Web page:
Jim Harold 4:43

Ken Goudsward 4:43
--to me, that's a very--that really, really makes it difficult to get any kind of sense of what's really going on. But I've always found that UFOs are a fascinating topic. And now that we're really a lot more connected than--than we have been, certainly 30 years ago, I think it's--it's really changed the way that we can process information. And maybe we're not necessarily utilizing that to the best we can. But things like Facebook groups, where you can get involved, get into conversations with--I'm going to use air quotes here, like minded people. Because it's funny, even--even in these kind of niche groups, where you think, oh, everyone here is like, let's say there's like a UFOs in Canada group, you would assume that everyone there is is a believer of UFOs. But it's not the case. Because you--even there, you'll have--it's an open forum for people to tell about their experiences. And yet, the first thing you see after--after the post is always, "Oh, it's a weather balloon."

Jim Harold 6:07

Ken Goudsward 6:08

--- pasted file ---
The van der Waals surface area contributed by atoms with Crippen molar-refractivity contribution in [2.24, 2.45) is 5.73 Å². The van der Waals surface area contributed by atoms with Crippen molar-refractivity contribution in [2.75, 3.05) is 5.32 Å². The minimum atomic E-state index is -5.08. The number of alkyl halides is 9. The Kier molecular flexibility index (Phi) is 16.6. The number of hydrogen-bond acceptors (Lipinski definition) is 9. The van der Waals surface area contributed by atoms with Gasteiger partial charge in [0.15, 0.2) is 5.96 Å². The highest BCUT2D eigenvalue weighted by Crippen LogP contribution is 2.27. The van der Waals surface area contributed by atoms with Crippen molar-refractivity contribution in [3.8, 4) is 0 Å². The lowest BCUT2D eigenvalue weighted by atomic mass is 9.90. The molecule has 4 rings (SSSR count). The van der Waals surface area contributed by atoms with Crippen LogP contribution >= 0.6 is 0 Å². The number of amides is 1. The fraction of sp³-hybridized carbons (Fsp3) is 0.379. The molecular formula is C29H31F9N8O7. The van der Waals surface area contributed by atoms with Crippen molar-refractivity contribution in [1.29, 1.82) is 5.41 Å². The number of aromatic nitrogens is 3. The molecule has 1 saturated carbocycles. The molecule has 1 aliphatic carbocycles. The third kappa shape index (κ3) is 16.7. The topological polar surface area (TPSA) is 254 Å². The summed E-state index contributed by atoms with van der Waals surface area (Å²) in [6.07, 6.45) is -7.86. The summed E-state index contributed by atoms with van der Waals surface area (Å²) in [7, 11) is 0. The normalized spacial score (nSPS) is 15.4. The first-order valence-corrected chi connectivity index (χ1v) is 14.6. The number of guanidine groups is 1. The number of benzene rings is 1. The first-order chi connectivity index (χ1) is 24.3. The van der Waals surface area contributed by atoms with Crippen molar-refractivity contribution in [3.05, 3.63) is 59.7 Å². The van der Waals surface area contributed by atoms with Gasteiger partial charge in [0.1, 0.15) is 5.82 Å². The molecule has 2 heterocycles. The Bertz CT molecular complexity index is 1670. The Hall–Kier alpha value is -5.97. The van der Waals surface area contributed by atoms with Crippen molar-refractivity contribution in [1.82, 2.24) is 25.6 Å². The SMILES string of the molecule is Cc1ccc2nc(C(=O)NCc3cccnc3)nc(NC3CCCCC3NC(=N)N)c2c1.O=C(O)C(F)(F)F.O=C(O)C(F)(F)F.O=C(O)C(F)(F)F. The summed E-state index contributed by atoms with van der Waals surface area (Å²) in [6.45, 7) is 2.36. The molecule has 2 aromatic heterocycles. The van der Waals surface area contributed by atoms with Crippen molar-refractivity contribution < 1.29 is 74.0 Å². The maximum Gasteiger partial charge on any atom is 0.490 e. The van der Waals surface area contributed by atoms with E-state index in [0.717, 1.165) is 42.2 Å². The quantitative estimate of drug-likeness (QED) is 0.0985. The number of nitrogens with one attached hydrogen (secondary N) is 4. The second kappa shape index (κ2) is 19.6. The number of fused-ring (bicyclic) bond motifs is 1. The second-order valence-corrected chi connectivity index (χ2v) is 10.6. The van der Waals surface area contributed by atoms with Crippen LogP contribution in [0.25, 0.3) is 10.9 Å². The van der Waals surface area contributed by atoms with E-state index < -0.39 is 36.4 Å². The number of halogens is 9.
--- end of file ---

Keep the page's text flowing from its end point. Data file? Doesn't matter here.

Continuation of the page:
Come on, what--what is the point of this? Like why are you here? So it's, I guess, it's a--it's a problematic question. And how do you dig through the dust and the--the chaff in terms of getting to what's real, and you really can't, unless you've either seen it yourself or you absolutely 100% know you can believe this person who's talking. And so over the last five years, I guess, those--my position has changed a little bit due to both of those factors. Because a very good friend of mine, who--to whom I definitely trust with my life, saw a UFO and I have had the opportunity to talk to him about that, and--and what that experience was like, and I've met other people who I don't know as well, but who seem credible. And there's all these stories. So to me that--I'm starting to lean towards believing whatever anybody tells me what they saw, because, I mean, they're the expert, right? If I see something, I'm the expert on that. Of what I saw. Now, it doesn't necessarily mean that what I think I saw is what I saw--